York said the 823 Photo Collective plans to use the Print Nights as both sneak previews and early feedback methods for their gallery’s First Saturday Art Walks and subsequent monthly shows.

“It was the logical next step,” York said. “Port Townsend needed a photography-only art gallery. Once we got over our mutual fears, we all agreed that, if we didn’t do this together, we would always regret it. Fortunately, this is a fun group to do this with.”

 

WHY PHOTOGRAPHY?

Banks is a former graphic designer who, like York, got her start in photography about the age of 18.

“I’ve always been very visual, and when I see beauty, I want to capture it,” Banks said. “Photography allows me to do that very quickly.”

King insisted she’s not an artist, over the objections of her peers, and described herself instead as a psychologist.

“I’m not tempted by paints or sculpture, because I like to be close to the real world,” said King, whose favorite aunt gave her a camera, a box Kodak Brownie, when she was in the third grade, and who still has photos she developed in the bathroom when she was a teenager. “I’ve been traveling the world my entire life. I like the immediacy and interactivity of photography. I don’t feel like I’m at a distance from my subjects.”

York acknowledged that, regardless of the reality, “most people feel like they could take a nice picture,” and while he denied any skill at writing or painting, he admitted that he too has always found photography “very approachable” as an art form.

“I’ve always enjoyed doing it,” York said. “When I went to art galleries, I would seek out the photo exhibits, because I thought, ‘I could do that too.’ I’m visual enough to prefer pictures to writing, and I like the simplicity of one camera, one lens and a city setting. After 50 years of doing it, the best photographs I’ve taken are the ones I’m taking now.”

Tysl grew up without any art in his home, but time spent at one of his friend’s houses in high school revealed what he called the “magic” of photography to him.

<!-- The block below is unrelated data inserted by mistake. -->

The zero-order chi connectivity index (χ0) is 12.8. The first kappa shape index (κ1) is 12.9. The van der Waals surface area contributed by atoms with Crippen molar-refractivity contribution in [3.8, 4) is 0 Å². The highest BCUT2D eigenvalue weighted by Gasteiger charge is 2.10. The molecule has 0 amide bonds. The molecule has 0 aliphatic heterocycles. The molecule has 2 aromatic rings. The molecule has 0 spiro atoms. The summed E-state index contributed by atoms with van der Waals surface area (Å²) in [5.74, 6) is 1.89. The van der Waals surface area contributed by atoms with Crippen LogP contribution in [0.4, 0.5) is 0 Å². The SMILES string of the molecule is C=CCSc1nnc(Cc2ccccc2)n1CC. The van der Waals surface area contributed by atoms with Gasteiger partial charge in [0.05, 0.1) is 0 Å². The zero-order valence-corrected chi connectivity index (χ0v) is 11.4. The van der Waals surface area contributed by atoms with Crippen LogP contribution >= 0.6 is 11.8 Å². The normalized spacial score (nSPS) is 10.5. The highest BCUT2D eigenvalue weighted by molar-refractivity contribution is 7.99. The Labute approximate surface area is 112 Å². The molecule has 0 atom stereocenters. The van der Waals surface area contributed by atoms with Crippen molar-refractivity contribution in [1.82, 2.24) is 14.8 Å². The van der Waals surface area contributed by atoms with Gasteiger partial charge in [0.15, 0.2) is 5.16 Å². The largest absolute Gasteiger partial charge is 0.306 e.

“His darkroom was set up in his kitchen,” Tysl said. “When those pictures appeared from his tray, it was like magic.”

Tysl and his friend became college roommates, and remain close to this day, and perhaps for that reason, Tysl has always been as curious about those who create photographic images as he is about the images themselves.

“I look deeper, for multilayered compositions,” Tysl said. “I try to be invisible, so I can recognize what is happening without disturbing the moment.”

With four founding photographers to provide four distinct visions, York expects the 823 Photo Collective to be able to present an entirely new lineup of photos in its gallery every month, previewed each time by the Print Nights at the Port Townsend School of the Arts, and kicked off each month by the First Saturday Art Walks.

The 823 Photo Collective at 823 Water St. is open Thursdays from 3 to 6 p.m., and Fridays and Saturdays from 3 to 7 p.m., except on First Saturday Art Walks, when it’s open from 3 to 8 p.m.

Print Night is held at the Port Townsend School of the Arts on the second Wednesday each month from 7 to 9 p.m., and everyone is welcome.

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Robert Gray

Terrific photographers. Check it out.

Saturday, February 15